On 2006.01.08 14:01, Gregory Brown wrote:
> On 1/7/06, Gregory Seidman <gsslist+ruby / anthropohedron.net> wrote:
> 
> > I'm not clear on what openness we're talking about. Do you mean one or more
> > of the following:
> 
> > 3) duck typing allows unintended objects to be used in unintended ways
> >
> > 4) the ability to add/replace methods in existing classes allows library
> >    internals to be inspected or modified
> 
> These two.
> 
> Which are considered as features by most, but often as vulnerabilities
> by outsiders :)

You might perhaps point out that professional Smalltalk, Lisp and other
dynamic-language programs have much fewer occurrences of exploits and
ordinary bugs than their static counterparts (this is also relatively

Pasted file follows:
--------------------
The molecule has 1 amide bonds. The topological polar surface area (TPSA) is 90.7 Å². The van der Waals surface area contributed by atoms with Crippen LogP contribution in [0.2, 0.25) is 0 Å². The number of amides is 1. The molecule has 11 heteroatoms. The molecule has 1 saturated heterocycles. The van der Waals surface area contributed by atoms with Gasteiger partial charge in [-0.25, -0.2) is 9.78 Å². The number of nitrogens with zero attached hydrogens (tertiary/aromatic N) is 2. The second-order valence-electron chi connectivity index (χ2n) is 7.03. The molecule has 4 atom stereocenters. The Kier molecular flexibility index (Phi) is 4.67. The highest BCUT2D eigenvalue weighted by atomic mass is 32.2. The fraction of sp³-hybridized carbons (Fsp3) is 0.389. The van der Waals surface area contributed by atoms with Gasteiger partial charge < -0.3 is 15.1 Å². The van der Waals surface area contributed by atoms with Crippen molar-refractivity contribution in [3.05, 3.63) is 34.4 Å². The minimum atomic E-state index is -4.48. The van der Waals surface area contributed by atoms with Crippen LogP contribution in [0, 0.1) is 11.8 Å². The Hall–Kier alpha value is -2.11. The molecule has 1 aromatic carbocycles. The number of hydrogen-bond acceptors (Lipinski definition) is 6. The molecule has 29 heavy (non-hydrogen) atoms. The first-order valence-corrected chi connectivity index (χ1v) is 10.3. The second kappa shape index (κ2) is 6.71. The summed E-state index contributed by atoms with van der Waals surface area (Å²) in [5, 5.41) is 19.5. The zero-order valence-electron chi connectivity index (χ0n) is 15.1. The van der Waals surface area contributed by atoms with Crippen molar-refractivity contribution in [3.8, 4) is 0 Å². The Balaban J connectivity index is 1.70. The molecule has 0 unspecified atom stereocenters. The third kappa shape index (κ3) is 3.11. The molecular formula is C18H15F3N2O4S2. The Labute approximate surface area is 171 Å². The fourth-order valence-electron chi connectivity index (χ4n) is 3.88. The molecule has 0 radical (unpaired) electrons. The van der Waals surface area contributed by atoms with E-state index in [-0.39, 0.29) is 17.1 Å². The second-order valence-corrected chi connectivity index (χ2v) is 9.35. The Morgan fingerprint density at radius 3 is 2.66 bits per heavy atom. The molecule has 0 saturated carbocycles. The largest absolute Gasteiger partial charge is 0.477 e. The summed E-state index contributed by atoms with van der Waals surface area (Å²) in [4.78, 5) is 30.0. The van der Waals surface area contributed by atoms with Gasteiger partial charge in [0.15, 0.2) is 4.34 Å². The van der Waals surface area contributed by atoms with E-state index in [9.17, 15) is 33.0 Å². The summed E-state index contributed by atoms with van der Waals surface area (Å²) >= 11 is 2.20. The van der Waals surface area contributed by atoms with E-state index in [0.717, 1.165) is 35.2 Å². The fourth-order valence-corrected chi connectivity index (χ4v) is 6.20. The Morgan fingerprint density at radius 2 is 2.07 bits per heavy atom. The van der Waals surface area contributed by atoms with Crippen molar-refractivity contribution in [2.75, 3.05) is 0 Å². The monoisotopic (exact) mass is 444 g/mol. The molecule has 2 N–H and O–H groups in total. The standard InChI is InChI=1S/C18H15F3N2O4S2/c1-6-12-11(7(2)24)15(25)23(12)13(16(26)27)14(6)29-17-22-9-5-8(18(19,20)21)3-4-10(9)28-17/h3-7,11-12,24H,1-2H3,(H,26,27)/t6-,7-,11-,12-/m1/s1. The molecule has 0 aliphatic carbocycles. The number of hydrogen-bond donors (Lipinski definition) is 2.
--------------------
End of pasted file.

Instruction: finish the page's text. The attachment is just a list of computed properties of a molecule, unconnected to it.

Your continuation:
speaking). You can probably find supporting studies if you really want.

I do not have anything in particular to offer for ruby except that above
two are fairly easily and mostly thwarted by proper unit and functional
testing (which one should be doing anyway). 

If one were inclined to actually argue a point, one might mention  some
of C++'s vulnerabilities: buffer overflows, pointers, memory handling
and so on. 

It is, by the way, possible to override C++ methods, access modifiers
and such at runtime as well. These attacks are much more insidious there
as the programmers will not be prepared for them. Google for details.


E